Space 2010

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Published in 1982 and put to film in 1984, Arthur C. Clarke’s 2010: Odyssey Two tells the story of a joint U.S. and Russian investigation into the events surrounding Dave Bowman, HAL, Discovery One and the Jupiter monolith mission from 2001: A Space Odyssey. A great story and a great film if you’ve never read or seen either of them.

With 2010 beginning to spread its wings, let’s take stock of what reality has planned for the space community this year. While I wish we were so far advanced in our space endeavors that we were actually planning to send a second human-mission to Jupiter, it is not to be just yet. However, the year promises to be an exciting one nonetheless.

NASA

If the schedule holds, then 2010 will be the year the Space Shuttle stopped flying. STS-133, currently scheduled for September 16th, will deliver a final set of modules and repair parts to the International Space Station. However, the shuttle may get a reprieve. The Obama administration is currently reviewing the recommendations delivered by the Augustine commission, where a few scenarios called for an extension of the program. Word on the street is that decisions are currently being made and announcements are expected as the year’s budget is presented.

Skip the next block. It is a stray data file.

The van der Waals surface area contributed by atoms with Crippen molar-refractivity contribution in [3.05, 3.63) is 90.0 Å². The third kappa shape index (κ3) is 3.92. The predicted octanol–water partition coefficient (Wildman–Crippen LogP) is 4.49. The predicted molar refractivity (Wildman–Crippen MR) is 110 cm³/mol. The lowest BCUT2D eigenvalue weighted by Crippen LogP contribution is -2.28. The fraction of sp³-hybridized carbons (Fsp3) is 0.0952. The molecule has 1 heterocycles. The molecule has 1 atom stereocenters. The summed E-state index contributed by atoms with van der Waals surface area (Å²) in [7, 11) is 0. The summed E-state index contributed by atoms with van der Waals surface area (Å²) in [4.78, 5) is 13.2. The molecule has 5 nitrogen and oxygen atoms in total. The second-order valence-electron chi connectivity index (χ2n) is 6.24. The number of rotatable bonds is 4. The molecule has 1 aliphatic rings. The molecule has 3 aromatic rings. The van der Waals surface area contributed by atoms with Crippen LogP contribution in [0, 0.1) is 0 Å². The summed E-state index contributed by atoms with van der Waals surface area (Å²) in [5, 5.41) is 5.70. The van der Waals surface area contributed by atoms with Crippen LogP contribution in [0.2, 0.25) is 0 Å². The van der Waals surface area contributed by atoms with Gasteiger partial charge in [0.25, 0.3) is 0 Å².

In addition to the remaining shuttle launches, a whole host of Earth science satellites (GOES-P, Aquarius, & Glory) as well as a space weather satellite (SDO) are scheduled. As my fellow GeekDad, Brian McLaughlin, posted earlier this week, we can also expect to continue to receive great science from some of NASA’s existing programs. Hubble-fans are still raving over the images and data being collected by the refurbished & upgraded space telescope. Kepler is just beginning to build up its collection of exo-planets. Cassini is just hitting its stride and WISE is getting set to begin delivering more detailed infrared data as well. In the “cruise” category, Dawn (2011) and New Horizons (2015) continue to race towards their destinations.

European Space Agency

ESA’s Rosetta spacecraft completed its final Earth fly-by late last year as it makes its way out to a rendezvous with Comet 67P/Churyumov-Gerasimenko in 2014. The Europeans are also cultivating candidates to participate in the Mars500 “super sleep-over”. Six crew members will participate in a 520 day Mars simulation, locked away from the rest of the world in a Moscow facility. After proving out the technology for an automated transfer vehicle with the Jules Verne, ESA’s second ATV, the Johannes Kepler, is set to send up supplies to the ISS in November 2010.

Russian Federal Space Agency

The Russians ended 2009 with a bang by declaring that they were gunning for Apophis. The details are sketchy, but at least someone is looking to test the concepts for asteroid deflection (hint, hint NASA). As the shuttle program winds down, the Soyuz will be the primary means of human transportation up to the ISS, charging guest-riders $51 million a seat. In addition to preparing humans for an extended Martian mission along with ESA (see Mars500 above), Russian engineers are also completing tests for the Phobos Grunt mission. The sample return spacecraft will launch in 2011 and land on Mars’ moon Phobos. After collecting soil samples, a return rocket will send the material back to the home planet in 2012.